Bolivia was involved in the Bolivian War of Independence, the Chaco War, the War of Confederation, the Bolivian Insurgency, the War of the Pacific, and World War II.
    Current Event: Bolivia has been experiencing food shortages and infections and deaths from insects.
  • 25. Bolivia’s Government
    Bolivia’s government is democratic republic with 9 departments.
    The president of Bolivia is Evo Morales and the vice president is Alvaro Garcia Linera.
    The president is both chief of state and head of government.
    Both the president and vice president run on the same ticket with a five year term.
    Bolivia is a bicameral legislature.
  • 26. Bolivia’s Economy
    Bolivia’s industry includes mining, smelting, petroleum, food and beverages, tobacco, handicrafts, and clothing.
    Their agriculture includes soybeans, coffee, cocoa, cotton, corn, sugarcane, rice, potatoes, and timber.
    Bolivia’s export partners are Brazil, Japan, Colombia, South Korea, and Peru. Their exports include natural gas, soybeans and soy products, crude petroleum, zinc ore, and tin.
    Their import partners are Brazil, Argentina, Chile, and Peru. Their imports include petroleum products, plastic, paper, aircraft parts, prepared foods, automobiles, insecticides, and soybeans.
    Their trade associations include the Andrean Community, Free Trade Areas of the Americas, and the Global System of Trade Preferences among Developing Countries.
    Bolivia’s economy is still developing but good.
  • 27. Daily Life in Bolivia
    Their standard of living is still developing and middle class.
    93% of men in Bolivia are literate.
    81.6% of women in Bolivia are literate.
    It is common that Bolivian women wear a skirt called a pollera which is a symbol of pride in being native and is also considered a status symbol. Another thing women like to wear is the bowler hat, which was adopted from the British. The position that the hat is worn can indicate a women’s marriage status and aspirations. Bolivians also like to wear a lot of bright colors.
    Bolivia’s internet usage went from 1.4% in 2000 to 10.4% in 2008.
  • 28. Bolivia’s Culture
    Bolivian customs include curing sick people with old customs, families being very close and living in the same house, greeting others with a kiss on the cheek, and many more.
    Traditions include the nativity scene where they put a pyramid and people place miniature things by it, representing gifts to the baby Jesus, going to mass for Misa de Gallo, children placing their shoes outside for the Three Kings, and many more.
    Bolivia has over 30 ethnic groups and cultures. It has a Native American population with mixed Spanish cultural elements with their ancestors’ traditions.
    95% of Bolivia is Roman Catholic and 5% is Protestant.
    Some popular Bolivian dishes are Humitas, Saltenas, Empanadas, Sandwich de Chola, and Lechon. Bolivia is known for their unique flavor and taste in food.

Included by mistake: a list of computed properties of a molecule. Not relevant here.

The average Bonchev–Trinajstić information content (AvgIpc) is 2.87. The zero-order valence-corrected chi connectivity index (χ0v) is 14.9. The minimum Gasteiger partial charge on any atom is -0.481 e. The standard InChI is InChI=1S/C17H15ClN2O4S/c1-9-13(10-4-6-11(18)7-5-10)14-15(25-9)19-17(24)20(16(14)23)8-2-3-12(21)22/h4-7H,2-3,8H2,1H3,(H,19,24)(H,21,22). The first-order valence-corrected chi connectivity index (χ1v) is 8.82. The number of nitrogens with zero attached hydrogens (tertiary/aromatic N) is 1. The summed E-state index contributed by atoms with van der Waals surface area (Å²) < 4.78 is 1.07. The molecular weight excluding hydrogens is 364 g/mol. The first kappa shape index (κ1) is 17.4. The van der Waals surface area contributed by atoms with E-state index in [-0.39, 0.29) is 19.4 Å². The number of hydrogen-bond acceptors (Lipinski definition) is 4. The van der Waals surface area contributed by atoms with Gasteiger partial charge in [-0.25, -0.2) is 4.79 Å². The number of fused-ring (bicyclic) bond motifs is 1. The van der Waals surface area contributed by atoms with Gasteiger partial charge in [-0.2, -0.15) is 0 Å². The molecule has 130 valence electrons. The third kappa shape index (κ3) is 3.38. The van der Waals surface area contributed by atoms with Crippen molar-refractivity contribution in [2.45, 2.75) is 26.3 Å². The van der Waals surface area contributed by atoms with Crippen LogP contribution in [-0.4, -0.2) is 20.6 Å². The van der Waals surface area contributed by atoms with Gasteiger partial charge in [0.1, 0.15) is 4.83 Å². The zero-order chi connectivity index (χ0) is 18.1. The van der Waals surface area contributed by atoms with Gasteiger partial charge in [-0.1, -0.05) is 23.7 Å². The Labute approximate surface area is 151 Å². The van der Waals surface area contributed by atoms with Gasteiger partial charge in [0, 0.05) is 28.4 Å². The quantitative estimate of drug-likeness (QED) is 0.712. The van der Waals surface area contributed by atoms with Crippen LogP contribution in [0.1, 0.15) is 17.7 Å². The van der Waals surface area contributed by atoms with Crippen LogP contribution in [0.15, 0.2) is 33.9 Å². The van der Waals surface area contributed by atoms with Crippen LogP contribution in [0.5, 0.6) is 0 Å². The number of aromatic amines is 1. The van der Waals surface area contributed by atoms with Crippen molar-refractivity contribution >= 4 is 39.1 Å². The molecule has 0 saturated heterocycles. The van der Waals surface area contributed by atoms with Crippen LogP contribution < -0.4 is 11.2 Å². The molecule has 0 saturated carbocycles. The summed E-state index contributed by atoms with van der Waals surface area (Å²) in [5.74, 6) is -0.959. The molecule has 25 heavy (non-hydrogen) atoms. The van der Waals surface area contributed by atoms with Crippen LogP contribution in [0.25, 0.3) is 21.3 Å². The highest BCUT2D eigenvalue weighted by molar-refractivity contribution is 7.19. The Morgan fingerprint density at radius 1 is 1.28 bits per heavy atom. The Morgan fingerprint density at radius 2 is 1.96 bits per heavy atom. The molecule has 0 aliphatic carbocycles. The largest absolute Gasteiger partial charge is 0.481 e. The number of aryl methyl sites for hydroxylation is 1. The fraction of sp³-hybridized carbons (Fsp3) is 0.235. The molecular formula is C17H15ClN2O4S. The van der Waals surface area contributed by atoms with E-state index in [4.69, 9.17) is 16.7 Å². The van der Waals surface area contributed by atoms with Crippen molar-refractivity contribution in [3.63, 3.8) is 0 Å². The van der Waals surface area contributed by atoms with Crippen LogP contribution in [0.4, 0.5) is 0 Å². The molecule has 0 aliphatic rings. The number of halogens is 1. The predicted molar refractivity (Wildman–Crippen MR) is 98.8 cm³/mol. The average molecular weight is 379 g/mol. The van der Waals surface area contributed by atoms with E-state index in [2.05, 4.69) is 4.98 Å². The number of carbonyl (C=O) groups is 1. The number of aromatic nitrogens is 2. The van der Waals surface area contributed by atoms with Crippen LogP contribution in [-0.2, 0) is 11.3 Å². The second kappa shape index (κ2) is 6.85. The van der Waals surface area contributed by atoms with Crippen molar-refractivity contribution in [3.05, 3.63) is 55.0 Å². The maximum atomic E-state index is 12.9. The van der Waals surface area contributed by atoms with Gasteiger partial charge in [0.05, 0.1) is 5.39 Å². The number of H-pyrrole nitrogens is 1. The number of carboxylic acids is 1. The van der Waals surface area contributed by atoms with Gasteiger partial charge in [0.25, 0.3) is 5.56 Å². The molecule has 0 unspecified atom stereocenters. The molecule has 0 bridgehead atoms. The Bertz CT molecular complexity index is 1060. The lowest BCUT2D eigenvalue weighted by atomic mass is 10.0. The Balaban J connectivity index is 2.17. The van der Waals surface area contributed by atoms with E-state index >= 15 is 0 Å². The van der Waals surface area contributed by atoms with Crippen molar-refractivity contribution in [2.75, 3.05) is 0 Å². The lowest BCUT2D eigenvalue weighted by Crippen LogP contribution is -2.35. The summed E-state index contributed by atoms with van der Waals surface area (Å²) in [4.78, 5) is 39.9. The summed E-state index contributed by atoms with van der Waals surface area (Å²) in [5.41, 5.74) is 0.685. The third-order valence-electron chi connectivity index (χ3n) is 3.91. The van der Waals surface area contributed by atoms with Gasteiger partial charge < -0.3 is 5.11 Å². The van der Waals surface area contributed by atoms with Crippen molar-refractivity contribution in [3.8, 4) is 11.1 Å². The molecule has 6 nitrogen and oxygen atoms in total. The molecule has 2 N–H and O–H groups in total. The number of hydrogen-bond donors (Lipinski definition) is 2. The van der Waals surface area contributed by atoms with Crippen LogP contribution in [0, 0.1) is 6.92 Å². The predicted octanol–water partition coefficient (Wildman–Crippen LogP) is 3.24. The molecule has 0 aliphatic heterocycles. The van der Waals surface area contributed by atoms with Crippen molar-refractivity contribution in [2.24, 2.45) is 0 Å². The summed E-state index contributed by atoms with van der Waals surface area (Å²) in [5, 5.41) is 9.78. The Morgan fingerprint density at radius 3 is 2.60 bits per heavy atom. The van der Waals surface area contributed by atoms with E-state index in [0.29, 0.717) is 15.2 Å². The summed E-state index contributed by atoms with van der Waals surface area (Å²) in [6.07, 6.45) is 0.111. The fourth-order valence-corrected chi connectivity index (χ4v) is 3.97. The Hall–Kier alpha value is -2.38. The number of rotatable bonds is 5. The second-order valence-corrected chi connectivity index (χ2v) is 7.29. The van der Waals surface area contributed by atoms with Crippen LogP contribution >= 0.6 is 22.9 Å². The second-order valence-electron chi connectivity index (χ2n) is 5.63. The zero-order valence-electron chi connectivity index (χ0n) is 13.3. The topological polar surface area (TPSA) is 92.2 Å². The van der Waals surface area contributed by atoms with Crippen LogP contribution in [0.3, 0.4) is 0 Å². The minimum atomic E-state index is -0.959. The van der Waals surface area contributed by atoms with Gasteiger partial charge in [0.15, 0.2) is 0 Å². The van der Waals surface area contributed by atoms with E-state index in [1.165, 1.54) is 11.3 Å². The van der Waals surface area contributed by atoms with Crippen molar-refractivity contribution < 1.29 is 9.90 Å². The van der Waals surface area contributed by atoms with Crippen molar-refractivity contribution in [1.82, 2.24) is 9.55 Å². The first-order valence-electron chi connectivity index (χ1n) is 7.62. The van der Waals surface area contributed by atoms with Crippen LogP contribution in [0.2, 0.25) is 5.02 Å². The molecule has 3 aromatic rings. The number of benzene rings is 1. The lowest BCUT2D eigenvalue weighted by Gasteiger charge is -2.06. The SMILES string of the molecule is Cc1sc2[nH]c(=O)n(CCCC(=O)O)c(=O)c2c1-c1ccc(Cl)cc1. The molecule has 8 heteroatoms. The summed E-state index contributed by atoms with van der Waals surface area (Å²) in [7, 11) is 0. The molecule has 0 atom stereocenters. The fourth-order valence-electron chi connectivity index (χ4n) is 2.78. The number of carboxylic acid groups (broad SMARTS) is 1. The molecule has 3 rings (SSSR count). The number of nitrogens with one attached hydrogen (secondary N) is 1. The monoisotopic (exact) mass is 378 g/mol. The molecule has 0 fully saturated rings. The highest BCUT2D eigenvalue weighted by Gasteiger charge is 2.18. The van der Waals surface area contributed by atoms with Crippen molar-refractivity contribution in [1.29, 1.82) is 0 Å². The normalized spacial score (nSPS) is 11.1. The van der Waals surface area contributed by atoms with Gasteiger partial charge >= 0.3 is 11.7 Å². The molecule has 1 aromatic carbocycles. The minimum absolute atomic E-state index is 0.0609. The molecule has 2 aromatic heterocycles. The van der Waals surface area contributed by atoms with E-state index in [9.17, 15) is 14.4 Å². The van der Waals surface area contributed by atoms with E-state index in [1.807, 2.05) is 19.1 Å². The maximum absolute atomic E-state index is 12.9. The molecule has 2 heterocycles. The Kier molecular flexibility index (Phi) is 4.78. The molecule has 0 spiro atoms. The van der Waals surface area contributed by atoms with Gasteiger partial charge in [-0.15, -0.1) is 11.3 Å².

Their music includes Andean music which could range from melancholy to very high spirited. They also have Bolivian Baroque music. Their instruments include sicu, skin drums, flute, zampona, matraca, and many more.
    Their dances include the Morenada, Kullawada, Diablada, Tinku, Chacharena, and many more.
    Bolivia was named after Simon Bolivar.
    Soccer is the most popular sport in Bolivia.
  • 29. Summary
    Bolivia is a religious country with over 30 cultures, with many old traditions from the Natives. They have an interesting style of clothing and they follow a lot of the old customs.
  • 30. Work Cited
  • 31. Laos
  • 32. Laos’ Map:
  • 33. Laos’ Country Description
    Laos is 236,800 sq. km. or 91, 430 sq. mi. It is slightly larger than Utah.
    Its climate is tropical monsoon. Its rainy season is from May to December and its dry season is from November to April.
    Laos is located in southeastern Asia. It is northeast of Thailand and west of Vietnam.
    Laos’ population is 6.8 million.
    The capital of Laos is Vientiane.
  • 34. Laos’ Flag
  • 35. Geographic Features of Laos
    Laos’ terrain is mostly rugged mountains with some plains and plateaus.
    Its lowest point is the Mekong River and its highest point is PhuBia.
    Laos’ longest river is the Mekong River.
    Laos’ fauna includes the Indochinese tiger, elephants, green sea turtles, hog badgers, leopard cats, and many more.
    Their flora includes the Araliadasyphylla, Areca triandra, Bamboo orchids, Durians, and Vietnamese white pines.
    Special points of interest include their capital of Vientiane, LuangPrabang, Plain of Jars, and the KhonePhapheng, which is the largest waterfall in Southeast Asia and is home to the rare Irraday dolphins.